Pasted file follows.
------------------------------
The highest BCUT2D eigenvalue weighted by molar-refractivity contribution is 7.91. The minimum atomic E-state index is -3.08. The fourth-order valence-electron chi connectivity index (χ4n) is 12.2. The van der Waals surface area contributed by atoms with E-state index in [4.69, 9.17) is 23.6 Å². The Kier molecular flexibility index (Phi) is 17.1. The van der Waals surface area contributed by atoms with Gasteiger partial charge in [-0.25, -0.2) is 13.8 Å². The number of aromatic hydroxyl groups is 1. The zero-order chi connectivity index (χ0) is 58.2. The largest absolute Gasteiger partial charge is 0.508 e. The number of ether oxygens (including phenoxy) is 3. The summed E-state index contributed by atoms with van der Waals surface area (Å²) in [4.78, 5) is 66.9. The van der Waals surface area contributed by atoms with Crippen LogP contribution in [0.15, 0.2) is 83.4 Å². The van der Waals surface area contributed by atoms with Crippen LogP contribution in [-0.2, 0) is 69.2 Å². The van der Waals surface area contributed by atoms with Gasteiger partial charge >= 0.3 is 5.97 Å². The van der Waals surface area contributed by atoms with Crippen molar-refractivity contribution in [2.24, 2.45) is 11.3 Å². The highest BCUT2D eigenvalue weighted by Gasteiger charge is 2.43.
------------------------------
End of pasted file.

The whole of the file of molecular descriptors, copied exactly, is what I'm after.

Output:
The highest BCUT2D eigenvalue weighted by molar-refractivity contribution is 7.91. The minimum atomic E-state index is -3.08. The fourth-order valence-electron chi connectivity index (χ4n) is 12.2. The van der Waals surface area contributed by atoms with E-state index in [4.69, 9.17) is 23.6 Å². The Kier molecular flexibility index (Phi) is 17.1. The van der Waals surface area contributed by atoms with Gasteiger partial charge in [-0.25, -0.2) is 13.8 Å². The number of aromatic hydroxyl groups is 1. The zero-order chi connectivity index (χ0) is 58.2. The largest absolute Gasteiger partial charge is 0.508 e. The number of ether oxygens (including phenoxy) is 3. The summed E-state index contributed by atoms with van der Waals surface area (Å²) in [4.78, 5) is 66.9. The van der Waals surface area contributed by atoms with Crippen LogP contribution in [0.15, 0.2) is 83.4 Å². The van der Waals surface area contributed by atoms with Crippen LogP contribution in [-0.2, 0) is 69.2 Å². The van der Waals surface area contributed by atoms with Gasteiger partial charge >= 0.3 is 5.97 Å². The van der Waals surface area contributed by atoms with Crippen molar-refractivity contribution in [2.24, 2.45) is 11.3 Å². The highest BCUT2D eigenvalue weighted by Gasteiger charge is 2.43.